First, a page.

Could an ethanol by-product be the next big thing in food?

DDG cookies

Padu Krishnan, far right, and his team at South Dakota State University and developing food-grade DDG products.

Food, feed, fiber, fuel and…cookies?

Minnesota’s corn farmers take great pride in growing the first four items on that list. But cookies? That’s not something that comes to mind when thinking about corn farming.

However, thanks to funding support from the Minnesota Corn Growers Association (MCGA), Dr. Padmanaban Krishnan at South Dakota State University is working on a project that adds food-grade distiller’s dried grains (DDG) to baked foods like cookies, flatbreads, pizza crusts and snacks.

DDG are a by-product of the ethanol-making process and are most commonly used as a high-protein livestock feed. When a 56-pound bushel of corn is made into ethanol, you get 2.8 gallons of fuel and about 18 pounds of DDG.

There are currently no food products on the market that contain DDG, but continued research is progressing toward bringing a product to grocery store shelves one day. By using DDG to replace a small portion (2-10 percent) of the flour in food products, that product’s protein and dietary fiber percentages increase significantly.

“That’s what the food industry is begging for right now,” Krishnan said. “Good tasting foods with higher nutritional values.”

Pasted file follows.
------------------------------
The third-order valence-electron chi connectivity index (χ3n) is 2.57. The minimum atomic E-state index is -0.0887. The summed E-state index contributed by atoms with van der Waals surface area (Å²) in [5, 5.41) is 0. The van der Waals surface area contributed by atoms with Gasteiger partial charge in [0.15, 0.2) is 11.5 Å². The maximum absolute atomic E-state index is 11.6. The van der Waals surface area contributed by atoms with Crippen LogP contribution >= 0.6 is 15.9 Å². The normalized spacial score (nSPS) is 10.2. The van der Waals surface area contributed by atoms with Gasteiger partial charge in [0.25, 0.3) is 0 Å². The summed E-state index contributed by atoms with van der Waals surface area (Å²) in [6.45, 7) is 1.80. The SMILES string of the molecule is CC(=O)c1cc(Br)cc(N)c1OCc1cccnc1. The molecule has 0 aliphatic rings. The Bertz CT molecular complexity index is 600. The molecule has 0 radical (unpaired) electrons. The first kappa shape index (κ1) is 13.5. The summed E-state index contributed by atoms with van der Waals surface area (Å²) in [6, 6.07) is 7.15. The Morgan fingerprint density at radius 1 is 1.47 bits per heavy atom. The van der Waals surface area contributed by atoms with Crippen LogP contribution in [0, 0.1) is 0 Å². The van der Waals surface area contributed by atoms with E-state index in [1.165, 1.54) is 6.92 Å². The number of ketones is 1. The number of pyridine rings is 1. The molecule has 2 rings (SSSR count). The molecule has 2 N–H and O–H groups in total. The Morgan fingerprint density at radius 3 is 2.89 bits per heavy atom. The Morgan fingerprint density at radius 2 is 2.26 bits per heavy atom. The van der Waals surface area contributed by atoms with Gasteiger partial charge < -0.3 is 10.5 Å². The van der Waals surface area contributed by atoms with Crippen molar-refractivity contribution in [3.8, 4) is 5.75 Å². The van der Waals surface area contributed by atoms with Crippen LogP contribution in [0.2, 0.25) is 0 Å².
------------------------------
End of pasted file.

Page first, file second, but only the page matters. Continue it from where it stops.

Taste is something that Krishnan is always experimenting with. If using DDG in food products is going to catch on, the initial products have to taste good right away. So far, Krishnan says the reviews of products like cookies, flatbreads and a corn puffs snack that contain DDG have received favorable reviews.

“People have liked the products they’ve tried, but I’m always working to make improvements and get a wide variety of people to give me feedback on taste,” he said. “Shelf life and texture are also critical as we keep moving forward.”

This snicker-doodle cookies contains 5 percent DDG.

This snicker-doodle cookies contains 5 percent DDG.

At a recent MCGA Expanded Uses team meeting, Krishnan shared samples of cookies and a corn puffs snack that contained anywhere from 2-10 percent DDG. Both products received a thumbs up from the farmers around the table who tried them.

MCGA is supporting Dr. Krishnan’s research because food-grade DDG offer yet another use for corn and add to the list of ethanol by-products that already includes livestock feed, corn oil and carbon dioxide.

“Developing new uses for corn is especially important these days with lower corn prices,” said Northfield farmer and MCGA President Bruce Peterson. “We need to keep finding ways to add value to the crops we grow.”

Once Dr. Krishnan grinds the DDG into flour and sterilizes it, it’s ready to be used in the test kitchen. Instead of focusing on using a large quantity of DDG in a single product, Dr. Krishnan adds small amounts in a wide variety of foods.

He says flatbreads can handle up to 20 percent DDGs while cookies are best around 6-10 percent.

“We have an opportunity here to improve the world food supply and increase profitability for our farmers,” Krishnan said.

Look for Krishnan handing out samples of his food-grade DDG products at various events this summer. The more feedback he gets on taste, the better he can refine his products and get them closer to market.

“We’re making steady progress,” he said. “We still have a lot of work left to do, but I’m looking forward to the challenge.”

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